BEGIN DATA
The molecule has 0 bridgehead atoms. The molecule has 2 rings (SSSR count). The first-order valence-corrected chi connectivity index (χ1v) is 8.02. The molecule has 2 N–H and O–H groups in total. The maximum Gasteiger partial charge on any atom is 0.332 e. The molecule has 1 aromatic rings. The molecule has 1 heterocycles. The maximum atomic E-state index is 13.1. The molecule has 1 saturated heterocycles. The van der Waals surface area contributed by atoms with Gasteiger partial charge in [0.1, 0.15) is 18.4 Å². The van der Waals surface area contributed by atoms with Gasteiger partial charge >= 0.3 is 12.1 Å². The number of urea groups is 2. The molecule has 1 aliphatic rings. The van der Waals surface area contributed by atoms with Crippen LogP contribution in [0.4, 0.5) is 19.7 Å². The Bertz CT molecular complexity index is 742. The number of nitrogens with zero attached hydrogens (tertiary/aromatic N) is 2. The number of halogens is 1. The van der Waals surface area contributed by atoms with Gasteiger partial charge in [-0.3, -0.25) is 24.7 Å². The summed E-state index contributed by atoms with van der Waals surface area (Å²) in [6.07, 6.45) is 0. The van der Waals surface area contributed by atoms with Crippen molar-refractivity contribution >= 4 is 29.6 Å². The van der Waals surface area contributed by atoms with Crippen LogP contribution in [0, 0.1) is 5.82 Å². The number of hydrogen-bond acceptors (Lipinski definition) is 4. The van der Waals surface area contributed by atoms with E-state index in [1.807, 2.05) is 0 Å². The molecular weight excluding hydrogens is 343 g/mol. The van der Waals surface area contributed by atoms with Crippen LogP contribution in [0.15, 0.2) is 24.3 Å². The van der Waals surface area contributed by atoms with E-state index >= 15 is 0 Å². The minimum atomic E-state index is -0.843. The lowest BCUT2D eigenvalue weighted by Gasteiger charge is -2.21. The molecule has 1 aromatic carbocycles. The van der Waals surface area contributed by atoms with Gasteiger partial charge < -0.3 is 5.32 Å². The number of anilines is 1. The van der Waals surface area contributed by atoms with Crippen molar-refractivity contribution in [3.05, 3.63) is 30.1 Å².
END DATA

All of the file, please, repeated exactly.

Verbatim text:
The molecule has 0 bridgehead atoms. The molecule has 2 rings (SSSR count). The first-order valence-corrected chi connectivity index (χ1v) is 8.02. The molecule has 2 N–H and O–H groups in total. The maximum Gasteiger partial charge on any atom is 0.332 e. The molecule has 1 aromatic rings. The molecule has 1 heterocycles. The maximum atomic E-state index is 13.1. The molecule has 1 saturated heterocycles. The van der Waals surface area contributed by atoms with Gasteiger partial charge in [0.1, 0.15) is 18.4 Å². The van der Waals surface area contributed by atoms with Gasteiger partial charge >= 0.3 is 12.1 Å². The number of urea groups is 2. The molecule has 1 aliphatic rings. The van der Waals surface area contributed by atoms with Crippen LogP contribution in [0.4, 0.5) is 19.7 Å². The Bertz CT molecular complexity index is 742. The number of nitrogens with zero attached hydrogens (tertiary/aromatic N) is 2. The number of halogens is 1. The van der Waals surface area contributed by atoms with Gasteiger partial charge in [-0.3, -0.25) is 24.7 Å². The summed E-state index contributed by atoms with van der Waals surface area (Å²) in [6.07, 6.45) is 0. The van der Waals surface area contributed by atoms with Crippen molar-refractivity contribution >= 4 is 29.6 Å². The van der Waals surface area contributed by atoms with Crippen LogP contribution in [0, 0.1) is 5.82 Å². The number of hydrogen-bond acceptors (Lipinski definition) is 4. The van der Waals surface area contributed by atoms with E-state index in [1.807, 2.05) is 0 Å². The molecular weight excluding hydrogens is 343 g/mol. The van der Waals surface area contributed by atoms with Crippen LogP contribution in [0.15, 0.2) is 24.3 Å². The van der Waals surface area contributed by atoms with E-state index >= 15 is 0 Å². The minimum atomic E-state index is -0.843. The lowest BCUT2D eigenvalue weighted by Gasteiger charge is -2.21. The molecule has 1 aromatic carbocycles. The van der Waals surface area contributed by atoms with Gasteiger partial charge < -0.3 is 5.32 Å². The number of anilines is 1. The van der Waals surface area contributed by atoms with Crippen molar-refractivity contribution in [3.05, 3.63) is 30.1 Å².